Winter ball is a longstanding baseball tradition, where ballplayers spend their offseason playing in places like Puerto Rico, Dominican Republic or Venezuela. Most of the time, they leave for home at the end of the season with a little more experience and a little more money. In the winter of 1967, Richie Scheinblum had just had a good season in AAA and a pretty successful stint with the Cleveland Indians as a September call-up. When the season ended, he traveled to Nicaragua to play for the Cinco Estrellas. By the end of the season, he was just lucky to be alive.
The Cinco Estrellas (Five Stars) were the team that belonged to five-star General Anastasio Samoza Debayle, Nicaragua’s dictator. He came into power by succeeding his father, who was assassinated in 1956, and his brother, who died in 1967. Technically speaking, he was president of Nicaragua from 1967 through 1972 and again from 1974 to 1979. Realistically, he ran the country the whole time, as well as those couple of years where he wasn’t president. And he could be brutal when it came to maintaining power.
By the time Scheinblum and the other American ballplayers came to Nicaragua in late 1967, Samoza had been president for about half a year. The Cinco Estrellas were one of the best teams in the league, predictably. Dictators tend to not like losing baseball teams — ask Satchel Paige about it. Scheinblum had a wonderful season and was in a neck-and-neck race with Doug Rader for the batting title. Rader played for Bóer, which was a favorite of the Nicaraguan people. Scheinblum won the batting title by singling against Bóer on the second to last day of the season, giving him a .331 average. “The Bóer fans stormed the field. All they wanted was my blood,” he later told columnist John Swagerty of The Wichita Eagle.
The championship series pitted the Cinco Estrellas against Bóer — the general’s team against the people’s team. Scheinblum homered in the climactic game to win the Estrellas the Nicaraguan championship. Again, the Bóer fans were left frustrated by their team’s loss and angry about Samoza in general, and they swarmed the field to take it out on the American ballplayer who was just trying to stick in the big leagues. “I couldn’t get off the field,” Scheinblum said. “One guy had his teeth in the back of my leg. All the others were trying to punch me. I would have been dead if [teammate] Jim Weaver hadn’t dragged me into the clubhouse.”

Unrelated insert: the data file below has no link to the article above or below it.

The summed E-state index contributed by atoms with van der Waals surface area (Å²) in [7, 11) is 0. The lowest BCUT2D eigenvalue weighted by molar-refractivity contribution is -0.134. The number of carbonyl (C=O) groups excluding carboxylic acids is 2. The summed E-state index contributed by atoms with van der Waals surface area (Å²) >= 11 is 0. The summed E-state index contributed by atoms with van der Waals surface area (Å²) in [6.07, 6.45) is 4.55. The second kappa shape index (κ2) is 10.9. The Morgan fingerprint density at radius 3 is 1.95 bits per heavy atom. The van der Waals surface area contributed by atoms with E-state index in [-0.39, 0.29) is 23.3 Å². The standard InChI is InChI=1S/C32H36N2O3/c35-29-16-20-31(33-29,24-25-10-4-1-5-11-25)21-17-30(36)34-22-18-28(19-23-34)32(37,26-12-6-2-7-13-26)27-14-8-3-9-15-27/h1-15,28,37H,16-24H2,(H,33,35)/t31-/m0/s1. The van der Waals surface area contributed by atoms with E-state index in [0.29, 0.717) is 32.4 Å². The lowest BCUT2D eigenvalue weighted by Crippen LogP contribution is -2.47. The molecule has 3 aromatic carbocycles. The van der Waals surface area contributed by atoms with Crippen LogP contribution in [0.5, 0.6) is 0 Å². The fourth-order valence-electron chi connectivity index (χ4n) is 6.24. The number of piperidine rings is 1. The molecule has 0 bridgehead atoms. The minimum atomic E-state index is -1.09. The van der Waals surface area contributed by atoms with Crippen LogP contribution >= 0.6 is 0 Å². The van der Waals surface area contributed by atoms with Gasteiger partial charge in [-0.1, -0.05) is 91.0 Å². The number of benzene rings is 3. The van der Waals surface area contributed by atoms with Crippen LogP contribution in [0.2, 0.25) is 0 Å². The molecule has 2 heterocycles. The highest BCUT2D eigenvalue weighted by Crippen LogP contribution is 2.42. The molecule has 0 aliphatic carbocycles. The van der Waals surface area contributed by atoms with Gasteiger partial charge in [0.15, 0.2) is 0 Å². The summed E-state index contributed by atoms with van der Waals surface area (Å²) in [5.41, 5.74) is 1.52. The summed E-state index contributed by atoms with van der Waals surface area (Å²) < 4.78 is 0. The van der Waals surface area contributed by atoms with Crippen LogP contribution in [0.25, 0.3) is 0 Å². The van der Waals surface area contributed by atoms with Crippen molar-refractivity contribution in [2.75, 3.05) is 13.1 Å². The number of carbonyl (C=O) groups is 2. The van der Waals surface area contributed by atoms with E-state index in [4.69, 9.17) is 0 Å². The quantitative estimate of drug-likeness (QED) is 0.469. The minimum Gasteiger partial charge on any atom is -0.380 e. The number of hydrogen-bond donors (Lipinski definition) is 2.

That night, more than 800 Nicaraguans were killed during an attempted revolution against Samoza. Most of the violence took place in the plaza across from the hotel where the American ballplayers were staying. Scheinblum and Weaver spent the night under their bed “while machine gun bullets ricocheted around the room,” Scheinblum said.
Once Samoza had squashed the revolution, the ballplayers were on the first flight out of Nicaragua. “I was interviewed by NBC and ABC when we landed in New York,” Scheinblum said. “My dad saw the telecast. He said I was stuttering.”
That 1967 season ended up being the last season for Nicaraguan baseball for decades, as Samoza pulled funding for the league. The dictator, driven out of power in 1979, was assassinated in Paraguay in 1980. Scheinblum played professional ball until 1976 in the United States and Japan, along with more winter ball in Venezuela. He couldn’t quite avoid problems in that country, either. He was hit in the head with a pitch and was knocked out cold. But better a beanball than a machine gun bullet, at least.